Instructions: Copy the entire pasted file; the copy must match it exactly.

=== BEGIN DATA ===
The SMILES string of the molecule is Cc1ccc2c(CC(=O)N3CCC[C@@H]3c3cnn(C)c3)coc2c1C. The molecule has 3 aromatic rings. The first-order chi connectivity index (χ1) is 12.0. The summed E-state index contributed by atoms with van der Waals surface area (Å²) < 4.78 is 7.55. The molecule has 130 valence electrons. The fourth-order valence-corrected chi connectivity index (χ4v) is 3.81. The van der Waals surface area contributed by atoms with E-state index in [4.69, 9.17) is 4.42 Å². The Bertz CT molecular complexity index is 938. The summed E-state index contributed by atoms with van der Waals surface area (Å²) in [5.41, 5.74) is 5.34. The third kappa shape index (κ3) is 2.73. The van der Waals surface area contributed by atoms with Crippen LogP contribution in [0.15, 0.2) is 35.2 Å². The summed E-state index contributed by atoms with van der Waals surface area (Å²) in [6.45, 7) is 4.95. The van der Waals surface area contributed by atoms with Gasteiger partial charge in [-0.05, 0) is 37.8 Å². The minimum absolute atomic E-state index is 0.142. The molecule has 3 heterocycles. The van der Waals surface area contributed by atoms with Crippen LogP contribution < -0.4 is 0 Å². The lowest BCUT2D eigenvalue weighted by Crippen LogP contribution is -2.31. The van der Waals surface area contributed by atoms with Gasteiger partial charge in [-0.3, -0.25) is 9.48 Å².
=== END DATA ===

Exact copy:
The SMILES string of the molecule is Cc1ccc2c(CC(=O)N3CCC[C@@H]3c3cnn(C)c3)coc2c1C. The molecule has 3 aromatic rings. The first-order chi connectivity index (χ1) is 12.0. The summed E-state index contributed by atoms with van der Waals surface area (Å²) < 4.78 is 7.55. The molecule has 130 valence electrons. The fourth-order valence-corrected chi connectivity index (χ4v) is 3.81. The van der Waals surface area contributed by atoms with E-state index in [4.69, 9.17) is 4.42 Å². The Bertz CT molecular complexity index is 938. The summed E-state index contributed by atoms with van der Waals surface area (Å²) in [5.41, 5.74) is 5.34. The third kappa shape index (κ3) is 2.73. The van der Waals surface area contributed by atoms with Crippen LogP contribution in [0.15, 0.2) is 35.2 Å². The summed E-state index contributed by atoms with van der Waals surface area (Å²) in [6.45, 7) is 4.95. The van der Waals surface area contributed by atoms with Gasteiger partial charge in [-0.05, 0) is 37.8 Å². The minimum absolute atomic E-state index is 0.142. The molecule has 3 heterocycles. The van der Waals surface area contributed by atoms with Crippen LogP contribution < -0.4 is 0 Å². The lowest BCUT2D eigenvalue weighted by Crippen LogP contribution is -2.31. The van der Waals surface area contributed by atoms with Gasteiger partial charge in [-0.3, -0.25) is 9.48 Å².